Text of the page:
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Minyan Mailbag: The Trade Deficit



Note: Our goal in Minyanville is to remove intimidation from the financial markets and encourage an interactive dialogue among the Minyanship. We share this next column with that very intent.


May we discuss the trade deficit in isolation for a moment?

When governments made the decision to reduce trade barriers, a change in trade balances became inevitable. The richest pool of consumers was clearly going to continue to consume. The trade deficit measures trade not between governments, but between consumers and suppliers. Only to the slightest degree is it a government problem.

If I purchase an item from a Japanese firm, and create a liability, why is this so much more worrisome than borrowing money from a U.S. citizen of Japanese ancestry in San Francisco?

To clear up the problem of debt owed to foreigners, all we have to do is change the immigration laws, and let the Japanese lender become a U.S. citizen. BINGO! Problem solved.

What am I missing here? Comments?

Thank you,
Minyan Steve


The liability still exists, albeit from being owed to the U.S. taxpayer in the past to a foreign investor now. In the example of the Japanese lender below, if using the Japanese ownership of over U.S.$850 billion in U.S. bonds, the Japanese lender still expects to be paid, otherwise rational economic thought would eventually force the investor to consider liquidating the U.S. bonds and U.S. dollars.

It is the growth in liabilities (credit) past supporting productive assets that is at the heart of the matter. Who owns that credit is a sideshow; the sideshow, however, could prove very dangerous. The Europeans have not "played along" as the Asians have and that is why we are beginning to see trade/tariff rumblings.

The currency is one mechanism by which a trade imbalance is corrected. In the example of a Japanese lender becoming a U.S. citizen, the correction of the imbalance could take the form of a U.S. citizen default, and the Japanese lender seizing assets collateralized by the U.S. bonds (i.e. full faith & power etc.). We go from (in the past) an internal imbalance which can be corrected by increasing taxes to an external one where the imbalance must be corrected through currency flows.

It is not the consumption of the richest pool of consumers in and of itself that is at issue, it is the means by which such consumption is financed and the degree to which foreigners are willing to build up their holdings of U.S. dollars/dollar assets. As the financing of such consumption has largely been credit-based (i.e. debt/gdp), foreigners have had to make the decision to either accept such credit and protect their export industries, or demand a risk-premium for such credit (i.e. higher interest rates) and let their currencies appreciate. To date, foreigners have largely continued to accumulate U.S. dollar assets, and as such the U.S. continues to build up external liabilities. Of course, the U.S. could monetize this debt via printing of U.S. dollars; however, the U.S. dollar would likely plummet and its role as a reserve currency would be abandoned .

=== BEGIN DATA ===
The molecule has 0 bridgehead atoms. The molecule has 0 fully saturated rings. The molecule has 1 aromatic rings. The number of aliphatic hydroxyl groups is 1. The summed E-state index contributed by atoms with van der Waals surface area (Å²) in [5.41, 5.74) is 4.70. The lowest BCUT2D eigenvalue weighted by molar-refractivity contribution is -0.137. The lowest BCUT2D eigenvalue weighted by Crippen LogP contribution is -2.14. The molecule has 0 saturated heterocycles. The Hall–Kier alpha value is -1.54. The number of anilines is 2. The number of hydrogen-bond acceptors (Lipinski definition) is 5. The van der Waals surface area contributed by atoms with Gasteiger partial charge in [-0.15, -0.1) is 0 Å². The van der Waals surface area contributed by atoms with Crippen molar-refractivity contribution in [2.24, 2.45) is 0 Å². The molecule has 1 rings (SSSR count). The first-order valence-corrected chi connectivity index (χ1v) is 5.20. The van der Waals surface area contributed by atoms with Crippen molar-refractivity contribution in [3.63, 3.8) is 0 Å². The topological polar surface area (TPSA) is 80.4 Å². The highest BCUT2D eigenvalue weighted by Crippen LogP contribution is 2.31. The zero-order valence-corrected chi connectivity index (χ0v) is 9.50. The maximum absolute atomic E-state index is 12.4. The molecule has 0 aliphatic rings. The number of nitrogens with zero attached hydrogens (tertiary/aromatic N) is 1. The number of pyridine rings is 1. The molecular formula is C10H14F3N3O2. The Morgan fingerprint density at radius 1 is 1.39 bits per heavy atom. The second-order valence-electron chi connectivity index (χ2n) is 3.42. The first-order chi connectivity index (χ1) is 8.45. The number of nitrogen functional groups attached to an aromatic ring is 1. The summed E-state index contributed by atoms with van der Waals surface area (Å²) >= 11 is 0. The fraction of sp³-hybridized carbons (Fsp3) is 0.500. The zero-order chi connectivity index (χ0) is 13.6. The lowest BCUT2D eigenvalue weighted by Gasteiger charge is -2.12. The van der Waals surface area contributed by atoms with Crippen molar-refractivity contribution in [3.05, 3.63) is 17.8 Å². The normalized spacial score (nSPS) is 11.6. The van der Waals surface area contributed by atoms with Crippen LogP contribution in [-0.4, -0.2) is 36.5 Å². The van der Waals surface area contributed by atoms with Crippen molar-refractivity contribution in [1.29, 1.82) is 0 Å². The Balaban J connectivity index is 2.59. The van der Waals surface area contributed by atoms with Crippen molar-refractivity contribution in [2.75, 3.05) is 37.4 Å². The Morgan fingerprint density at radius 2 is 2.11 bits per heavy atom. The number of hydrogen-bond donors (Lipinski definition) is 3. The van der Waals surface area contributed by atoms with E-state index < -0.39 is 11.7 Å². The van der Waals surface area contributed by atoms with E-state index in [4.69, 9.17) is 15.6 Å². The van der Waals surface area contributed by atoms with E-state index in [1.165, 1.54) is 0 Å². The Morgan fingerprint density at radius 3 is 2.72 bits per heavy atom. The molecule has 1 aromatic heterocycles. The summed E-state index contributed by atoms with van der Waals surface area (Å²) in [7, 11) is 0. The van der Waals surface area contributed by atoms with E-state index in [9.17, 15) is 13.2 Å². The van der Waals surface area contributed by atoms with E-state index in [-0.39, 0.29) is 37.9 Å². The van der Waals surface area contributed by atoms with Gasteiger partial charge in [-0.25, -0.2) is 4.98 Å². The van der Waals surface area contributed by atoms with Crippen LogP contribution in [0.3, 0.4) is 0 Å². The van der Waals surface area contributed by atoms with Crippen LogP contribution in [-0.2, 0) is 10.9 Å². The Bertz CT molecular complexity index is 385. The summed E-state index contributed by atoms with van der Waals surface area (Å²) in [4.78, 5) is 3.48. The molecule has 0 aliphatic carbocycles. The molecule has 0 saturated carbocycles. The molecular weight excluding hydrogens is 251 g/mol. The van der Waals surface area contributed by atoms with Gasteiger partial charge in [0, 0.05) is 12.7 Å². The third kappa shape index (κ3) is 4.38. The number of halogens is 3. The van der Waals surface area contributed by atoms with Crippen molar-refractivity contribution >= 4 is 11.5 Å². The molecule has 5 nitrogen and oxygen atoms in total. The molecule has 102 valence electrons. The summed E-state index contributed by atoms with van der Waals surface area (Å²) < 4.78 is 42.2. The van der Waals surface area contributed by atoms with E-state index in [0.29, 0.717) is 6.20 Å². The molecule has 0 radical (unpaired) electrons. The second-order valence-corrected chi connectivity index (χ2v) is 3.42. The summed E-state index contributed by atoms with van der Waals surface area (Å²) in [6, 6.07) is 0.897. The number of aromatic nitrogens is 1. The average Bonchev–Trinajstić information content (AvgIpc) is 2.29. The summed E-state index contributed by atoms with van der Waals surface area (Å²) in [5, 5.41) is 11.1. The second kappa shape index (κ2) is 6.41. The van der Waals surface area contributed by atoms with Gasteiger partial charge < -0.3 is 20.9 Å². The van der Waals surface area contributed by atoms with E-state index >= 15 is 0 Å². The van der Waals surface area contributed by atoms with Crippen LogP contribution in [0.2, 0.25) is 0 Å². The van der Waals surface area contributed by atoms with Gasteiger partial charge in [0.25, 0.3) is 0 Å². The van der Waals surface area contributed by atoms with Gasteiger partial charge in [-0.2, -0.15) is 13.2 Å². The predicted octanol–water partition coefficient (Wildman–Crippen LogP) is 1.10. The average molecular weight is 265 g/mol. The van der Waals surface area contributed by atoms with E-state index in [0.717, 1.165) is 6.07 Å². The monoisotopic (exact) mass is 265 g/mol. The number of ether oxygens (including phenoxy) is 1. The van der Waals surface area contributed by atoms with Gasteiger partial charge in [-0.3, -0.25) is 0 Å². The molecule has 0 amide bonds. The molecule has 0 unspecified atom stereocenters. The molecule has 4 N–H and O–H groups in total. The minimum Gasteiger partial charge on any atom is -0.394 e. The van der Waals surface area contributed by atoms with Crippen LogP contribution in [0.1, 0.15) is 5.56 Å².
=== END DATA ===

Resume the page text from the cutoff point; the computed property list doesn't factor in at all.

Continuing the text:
Prof. Succo


I apologize that I did not make myself clear. I was trying to view the trade deficit in isolation, and particularly as distinct from the U.S. Budget deficit. It seems to me that the trade deficit is owed consumer to supplier - it is a commercial debt. The Budget deficit is owed to whom ever cares to buy government paper.

One is, say Wal-Mart (WMT) to Sony (SNE), the other is the U.S. government to who ever holds the Treasury paper.

So what I am staring at, is a situation where Wal-Mart has a bill from Sony. It sells the item it purchased to a U.S. consumer, and pays Sony (Sony can set the terms of payment in Dollars, Yen or Shekels). The fact that there are more purchases than sales does not seem remarkable; rather, it seems an inevitable result of the change in trade patterns after trade barriers (tariffs) have been removed.

I am thinking this should be distinguished from a Budget Deficit where the government spends more than it receives, and can only deal with the resultant issue by raising taxes, devaluing the dollar or raising interest rates all of which have significant consequences.

I am trying, poorly, to make the case that this should be two separate conversations. The trade deficit and the budget deficit are created by two different causes (commerce and government), and are subject to different solutions. That is, if, in fact, the trade numbers are really an issue -- but, let's save that for another time.

By trying to separate the "twin deficits", am I missing something? Please know that your thoughts are much appreciated.

Minyan Steve

This is not true. The U.S. consumer buys from Sony; Sony takes the dollars and sells them to BOJ and BOJ is holding dollars by buying U.S. financial assets. If this were not the case, the dollar would be much much lower.

This is how this time is different. Normally, a trade deficit does not have to be linked to budget deficits. Normally, a trade deficit will fix itself over time as relative currency valuations affect it.

This time the central banks have intervened in this process and kept the trade deficit growing. The U.S. consumer could not continue at the current pace if the U.S. and Asian central banks together did not continue to issue more and more credit and defacto buy that credit themselves.

This is what at least two economists, Stephen Roach and Paul Volker, are up in arms about.

Prof. Succo

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